I wouldn't be surprise if the iWatch looks more like a fashion statement than a piece of technology -- more Rolex than Swatch. I don't think the world is waiting for a "Dick Tracy" watch and I'll be surprised if Apple releases one. That's what everyone expects and it's already been knocked off by Apple's competitors! I expect iWatch will veer toward a traditional timepiece appearance-wise concealing its IOS capabilities.

post #32 of 126
The iPhone was destined to bomb as well. The prestige watch heads better be careful. Might find their predictions falling flat a few years from now. The Swiss made watch was future tech at one time. Life and technology thankfully moves on. I'm all down for an Apple made smart watch. Nothing worth doing doesn't come without a few naysayers.
post #33 of 126
Quote:
Originally Posted by Chipsy View Post
Now a Jaeger-LeCoultre Apple collaboration for a hybrid that would be awesome.

Doesn't Ive wear a Jaeger-LeCoultre wristwatch?

 

At any rate, while I'm excited for Apple to release a wearable, I intend to wait for the second generation model. First generation Apple products always have some sort of crippling limitation, be it EFI 32, 256MB of RAM, or a weak CPU.

post #34 of 126
Quote:
Originally Posted by MJ Web View Post
 

I wouldn't be surprise if the iWatch looks more like a fashion statement than a piece of technology -- more Rolex than Swatch. I don't think the world is waiting for a "Dick Tracy" watch and I'll be surprised if Apple releases one. That's what everyone expects and it's already been knocked off by Apple's competitors! I expect iWatch will veer toward a traditional timepiece appearance-wise concealing its IOS capabilities.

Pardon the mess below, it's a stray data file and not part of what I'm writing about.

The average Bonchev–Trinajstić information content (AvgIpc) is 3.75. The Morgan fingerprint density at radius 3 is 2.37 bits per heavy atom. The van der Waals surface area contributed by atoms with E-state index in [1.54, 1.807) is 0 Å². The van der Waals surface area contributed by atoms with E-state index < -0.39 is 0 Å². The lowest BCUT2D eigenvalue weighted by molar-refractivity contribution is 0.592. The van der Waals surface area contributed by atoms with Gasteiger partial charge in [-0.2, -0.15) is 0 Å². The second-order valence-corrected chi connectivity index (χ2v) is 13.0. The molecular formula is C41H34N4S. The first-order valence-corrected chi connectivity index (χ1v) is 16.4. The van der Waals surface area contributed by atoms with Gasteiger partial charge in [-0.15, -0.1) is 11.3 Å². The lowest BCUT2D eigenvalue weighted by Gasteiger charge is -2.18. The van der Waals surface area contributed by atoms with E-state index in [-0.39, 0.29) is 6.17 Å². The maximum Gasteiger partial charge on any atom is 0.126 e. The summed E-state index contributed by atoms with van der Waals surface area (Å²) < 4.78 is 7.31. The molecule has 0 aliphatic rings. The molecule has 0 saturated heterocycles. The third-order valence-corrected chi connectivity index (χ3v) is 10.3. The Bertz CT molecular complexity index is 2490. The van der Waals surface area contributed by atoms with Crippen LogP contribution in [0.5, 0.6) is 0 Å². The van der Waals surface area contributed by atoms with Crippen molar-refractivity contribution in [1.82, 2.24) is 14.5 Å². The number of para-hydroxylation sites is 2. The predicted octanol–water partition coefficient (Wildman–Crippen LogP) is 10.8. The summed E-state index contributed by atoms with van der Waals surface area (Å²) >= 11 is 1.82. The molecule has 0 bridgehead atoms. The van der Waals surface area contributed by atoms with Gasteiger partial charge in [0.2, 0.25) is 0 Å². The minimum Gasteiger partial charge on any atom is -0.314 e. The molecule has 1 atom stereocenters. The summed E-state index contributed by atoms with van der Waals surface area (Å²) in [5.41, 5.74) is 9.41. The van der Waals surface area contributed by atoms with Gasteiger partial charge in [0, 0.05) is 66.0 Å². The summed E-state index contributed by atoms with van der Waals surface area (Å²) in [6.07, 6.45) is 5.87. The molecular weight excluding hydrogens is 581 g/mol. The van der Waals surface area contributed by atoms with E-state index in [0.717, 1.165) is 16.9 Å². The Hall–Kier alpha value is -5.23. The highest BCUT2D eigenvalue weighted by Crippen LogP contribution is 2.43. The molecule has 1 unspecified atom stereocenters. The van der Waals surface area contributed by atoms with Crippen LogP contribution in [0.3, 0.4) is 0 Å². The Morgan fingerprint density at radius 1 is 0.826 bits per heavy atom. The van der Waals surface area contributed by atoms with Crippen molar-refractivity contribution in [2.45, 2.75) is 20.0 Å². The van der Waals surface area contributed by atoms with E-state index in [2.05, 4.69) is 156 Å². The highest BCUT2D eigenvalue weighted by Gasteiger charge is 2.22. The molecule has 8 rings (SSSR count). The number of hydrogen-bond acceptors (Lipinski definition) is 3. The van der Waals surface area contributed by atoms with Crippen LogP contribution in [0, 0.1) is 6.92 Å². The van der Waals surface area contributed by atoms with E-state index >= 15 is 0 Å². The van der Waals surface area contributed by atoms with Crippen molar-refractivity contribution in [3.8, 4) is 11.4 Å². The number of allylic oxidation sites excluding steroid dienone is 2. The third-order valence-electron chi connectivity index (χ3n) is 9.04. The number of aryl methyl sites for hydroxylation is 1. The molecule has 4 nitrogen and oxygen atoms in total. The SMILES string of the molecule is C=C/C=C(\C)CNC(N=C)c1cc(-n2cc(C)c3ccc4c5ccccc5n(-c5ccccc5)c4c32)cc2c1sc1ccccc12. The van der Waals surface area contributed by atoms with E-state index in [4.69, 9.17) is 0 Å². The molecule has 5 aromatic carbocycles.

I'm sure Apple's design will be nice but I think it will defiantly look more like a  gadget then a luxury watch. Which is why I'm going to wait a year or so to see what companies like TAG, Vertu and Kairos release. If I'm going to wear a watch I don't want something that was designed for the masses but a watch that is truly beautiful, unique and with enough functionality to be useful. 

 

This is what I'm looking for in a SmartWatch;

 

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post #35 of 126
As long as they sort the battery life issue!!!??? I will buy it, whatever. The batteries on my current watches usually last for several years.
post #36 of 126
Quote:
Originally Posted by greatrix View Post

As long as they sort the battery life issue!!!??? I will buy it, whatever. The batteries on my current watches usually last for several years.

That is why I would prefer a hybrid watch like the Kairos, 5 to 7 days. Unlike a completely color digital display that will only get a quarter of that time. 

When I looked up "Ninjas" in Thesaurus.com, it said "Ninja's can't be found" Well played Ninjas, well played.
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post #37 of 126
Quote:
Originally Posted by TheWhiteFalcon View Post

Doesn't Ive wear a Jaeger-LeCoultre wristwatch?

At any rate, while I'm excited for Apple to release a wearable, I intend to wait for the second generation model. First generation Apple products always have some sort of crippling limitation, be it EFI 32, 256MB of RAM, or a weak CPU.